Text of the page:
Friends - thanks very much for your input on my question regarding the Isolation Transformer (IT) and Galvanic corrosion. I suspected that there was improper grounding of the IT. I think that the best course would be to remove the entire Victron unit since I don't really need it in Maine where I rarely tie up to a dock and almost never use shore power.

Chas - a "prop cage" is a metal cage that surrounds the lateral aspects of the prop that attaches to the deadwood. It prevents lines from lobster traps from tangling in my 3-blade MAX-PROP. Many lobster boats have them also.
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Old 12-08-2013, 18:45   #85
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Originally Posted by Chas Erwin View Post
Rifkin's article answers that question plainly and clearly.

Go to Quality Marine Services, LLC. Choose documents, then Item 5.

Charles
Sorry to say but what you say is genuine BS. A marine isolation transformer install method is NOT a matter of opinion. Codes are in place to protect people from these kind of mishaps. Typical to read that Chas will not accept anything but his version. Shame if somebody does because of it.
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Old 12-08-2013, 18:46   #86
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Originally Posted by kellyp08 View Post
Friends - thanks very much for your input on my question regarding the Isolation Transformer (IT) and Galvanic corrosion. I suspected that there was improper grounding of the IT. I think that the best course would be to remove the entire Victron unit since I don't really need it in Maine where I rarely tie up to a dock and almost never use shore power.

Chas - a "prop cage" is a metal cage that surrounds the lateral aspects of the prop that attaches to the deadwood. It prevents lines from lobster traps from tangling in my 3-blade MAX-PROP. Many lobster boats have them also.
You should not remove it. Correct the error and what you have is a safety device second to none for the boat and her crew whenever connected to shore power.
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Old 12-08-2013, 18:47   #87
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Dave Rifkins article is typical of the sclerotic issues around combining domestic standards and boat standards and as a ABYC certified, he's arguing against himself.

In order to justify the continuous ground argument , he manufacturers a failure mode and then argues for its protection, ie the short between secondary and shield.

Furthermore his assumptions are based on US practice of bonded underwater to AC earth. A practice that is not followed in say Europe.

His solution conveniently ignores using RCD devices which on the output of the transformer will provide protection from an obscure secondary to shield fault.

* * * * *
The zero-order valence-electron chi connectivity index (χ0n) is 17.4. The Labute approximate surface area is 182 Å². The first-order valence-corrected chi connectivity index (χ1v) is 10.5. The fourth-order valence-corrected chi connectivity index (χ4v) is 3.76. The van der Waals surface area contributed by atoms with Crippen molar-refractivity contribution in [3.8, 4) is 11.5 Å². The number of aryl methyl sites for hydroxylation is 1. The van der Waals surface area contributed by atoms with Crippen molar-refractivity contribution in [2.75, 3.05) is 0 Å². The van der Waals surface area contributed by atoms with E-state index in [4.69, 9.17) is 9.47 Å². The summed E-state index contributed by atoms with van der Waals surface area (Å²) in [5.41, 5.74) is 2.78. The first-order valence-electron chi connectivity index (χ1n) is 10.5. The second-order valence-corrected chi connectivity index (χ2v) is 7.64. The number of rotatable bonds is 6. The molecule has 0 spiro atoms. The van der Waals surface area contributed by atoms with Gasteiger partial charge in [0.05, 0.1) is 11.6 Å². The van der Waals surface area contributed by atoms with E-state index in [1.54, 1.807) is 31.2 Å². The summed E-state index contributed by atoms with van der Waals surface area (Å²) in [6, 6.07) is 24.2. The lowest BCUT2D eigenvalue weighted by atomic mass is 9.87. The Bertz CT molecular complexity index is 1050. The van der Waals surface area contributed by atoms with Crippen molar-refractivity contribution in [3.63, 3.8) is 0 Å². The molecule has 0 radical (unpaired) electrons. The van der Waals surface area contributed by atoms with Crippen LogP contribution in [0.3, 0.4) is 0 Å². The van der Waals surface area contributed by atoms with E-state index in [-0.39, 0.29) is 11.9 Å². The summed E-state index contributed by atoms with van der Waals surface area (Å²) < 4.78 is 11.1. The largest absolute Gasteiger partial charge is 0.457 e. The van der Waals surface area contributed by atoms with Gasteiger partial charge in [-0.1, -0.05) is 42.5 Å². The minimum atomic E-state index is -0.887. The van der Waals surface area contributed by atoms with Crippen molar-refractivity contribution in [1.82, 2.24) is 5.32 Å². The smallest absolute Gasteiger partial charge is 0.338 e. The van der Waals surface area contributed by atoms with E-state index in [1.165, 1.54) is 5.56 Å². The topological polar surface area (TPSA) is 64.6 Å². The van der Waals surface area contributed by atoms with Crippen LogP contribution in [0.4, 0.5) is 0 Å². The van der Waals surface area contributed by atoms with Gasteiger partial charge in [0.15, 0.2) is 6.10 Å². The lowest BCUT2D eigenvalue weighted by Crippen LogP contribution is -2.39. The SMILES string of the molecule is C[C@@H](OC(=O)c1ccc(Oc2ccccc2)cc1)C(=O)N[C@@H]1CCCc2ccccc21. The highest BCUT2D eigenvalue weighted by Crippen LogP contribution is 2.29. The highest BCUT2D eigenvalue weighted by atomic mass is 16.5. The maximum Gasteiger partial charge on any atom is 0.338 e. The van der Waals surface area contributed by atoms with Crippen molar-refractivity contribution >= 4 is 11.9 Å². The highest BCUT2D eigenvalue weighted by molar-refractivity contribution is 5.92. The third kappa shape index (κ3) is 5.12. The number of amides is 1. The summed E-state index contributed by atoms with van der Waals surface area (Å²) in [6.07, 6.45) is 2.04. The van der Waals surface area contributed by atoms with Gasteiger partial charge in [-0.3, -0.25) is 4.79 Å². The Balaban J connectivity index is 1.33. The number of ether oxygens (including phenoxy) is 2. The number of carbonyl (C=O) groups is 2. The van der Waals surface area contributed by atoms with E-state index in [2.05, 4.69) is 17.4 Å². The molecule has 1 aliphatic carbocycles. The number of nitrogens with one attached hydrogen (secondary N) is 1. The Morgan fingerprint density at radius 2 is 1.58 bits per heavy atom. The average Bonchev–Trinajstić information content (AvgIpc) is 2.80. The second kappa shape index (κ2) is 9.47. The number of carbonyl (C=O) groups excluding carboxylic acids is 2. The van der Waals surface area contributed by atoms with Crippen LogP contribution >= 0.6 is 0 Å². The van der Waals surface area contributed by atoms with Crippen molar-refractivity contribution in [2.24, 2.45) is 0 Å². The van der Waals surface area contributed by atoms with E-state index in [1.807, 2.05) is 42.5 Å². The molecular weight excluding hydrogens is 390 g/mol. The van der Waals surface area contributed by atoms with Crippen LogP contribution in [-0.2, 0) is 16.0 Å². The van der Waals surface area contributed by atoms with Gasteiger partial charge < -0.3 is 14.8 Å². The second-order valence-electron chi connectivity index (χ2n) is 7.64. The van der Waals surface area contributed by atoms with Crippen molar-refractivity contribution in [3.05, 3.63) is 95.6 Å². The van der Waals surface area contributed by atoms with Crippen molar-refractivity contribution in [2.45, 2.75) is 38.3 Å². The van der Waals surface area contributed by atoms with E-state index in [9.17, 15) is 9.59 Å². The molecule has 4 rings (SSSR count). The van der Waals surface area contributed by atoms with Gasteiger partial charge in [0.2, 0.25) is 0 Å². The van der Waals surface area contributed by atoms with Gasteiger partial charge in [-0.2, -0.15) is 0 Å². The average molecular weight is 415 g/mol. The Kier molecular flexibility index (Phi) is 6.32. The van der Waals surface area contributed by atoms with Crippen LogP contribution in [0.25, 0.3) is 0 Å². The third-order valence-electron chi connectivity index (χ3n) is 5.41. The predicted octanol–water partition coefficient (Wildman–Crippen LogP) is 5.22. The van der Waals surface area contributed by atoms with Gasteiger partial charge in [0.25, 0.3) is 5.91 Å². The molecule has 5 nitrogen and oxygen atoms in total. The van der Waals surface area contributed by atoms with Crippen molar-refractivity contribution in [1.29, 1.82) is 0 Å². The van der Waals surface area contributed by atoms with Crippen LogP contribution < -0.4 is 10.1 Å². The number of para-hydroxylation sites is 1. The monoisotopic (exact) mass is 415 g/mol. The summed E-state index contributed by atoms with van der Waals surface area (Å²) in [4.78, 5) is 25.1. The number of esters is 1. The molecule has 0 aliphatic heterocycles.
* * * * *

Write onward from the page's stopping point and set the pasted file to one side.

European practice is to use RCDs , not bond AC earth to DC negative , not bond underwater fittings together on GRP boats , where isolating traffos are used the boat AC protective never connects to shore earth

Furthermore Dave Rifken
"
Would you intentionally go around your own home and selectively sever the green grounding connections on receptacles and applianc- es? Of course not! The same argument applies when the grounding connection is severed on a boat using an Isolation Transformer System!
"

Perhaps he might vist a UK construction site , where 110 vac isolating transformers are mandatory , the earth is not continuous , or perhaps he's never heard of double isolated tools etc.

His article seeks to take one case and generalise. Every system has fault potential, you cannot eliminate them

For example , as a alternative , run Rifkens case , where the shore AC protective earth , goes hot. Now his solution deliberately compromises the security provided by the transformer. Every system can be faulted.


A proper high quality transformer , should provide complete isolation , AC protective earth should be local to its own generator. It should not be connected through to the shore earth ( this is ABYC code) . This allows the transformer to do its job , a d as nick says provide a safety system bar none
Dave
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Old 12-08-2013, 19:17   #88
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Re: Heads Up - Victron Isolation Transformer

Well it is clear then that the only difference here is that safety green continuity (in a transformer case) represents solely and exclusively a risk of galvanic mischief sourced to a neighbor boat. In all other aspects both systems offer an identical and superior level of safety in cases of AC faults.

So why are tempers rising when all we are concerned about is stemming some hypothetical galvanic threat?
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Old 12-08-2013, 19:47   #89
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Re: Heads Up - Victron Isolation Transformer

Quote:
Originally Posted by Chas Erwin View Post
Well it is clear then that the only difference here is that safety green continuity (in a transformer case) represents solely and exclusively a risk of galvanic mischief sourced to a neighbor boat. In all other aspects both systems offer an identical and superior level of safety in cases of AC faults.

So why are tempers rising when all we are concerned about is stemming some hypothetical galvanic threat?
What's clear is that you don't understand electric current flow or galvanic issues.
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Old 12-08-2013, 19:47   #90
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Originally Posted by Chas Erwin View Post
Well it is clear then that the only difference here is that safety green continuity (in a transformer case) represents solely and exclusively a risk of galvanic mischief sourced to a neighbor boat. In all other aspects both systems offer an identical and superior level of safety in cases of AC faults.

So why are tempers rising when all we are concerned about is stemming some hypothetical galvanic threat?
Fundamentally the purpose of an isolating transformer is to create a floating AC supply. Running the shore protective earth , via secondary neutral and onwards into the boat compromises that situation as it again references the output of the transformer to earth and exposes all onboard to the usual panoply of earth referenced AC faults. It makes no sense.

Its not about galvanic corrosion , its about safety and that proposal compromises general safety in order to protect against a single specific and obscure fault.

Dave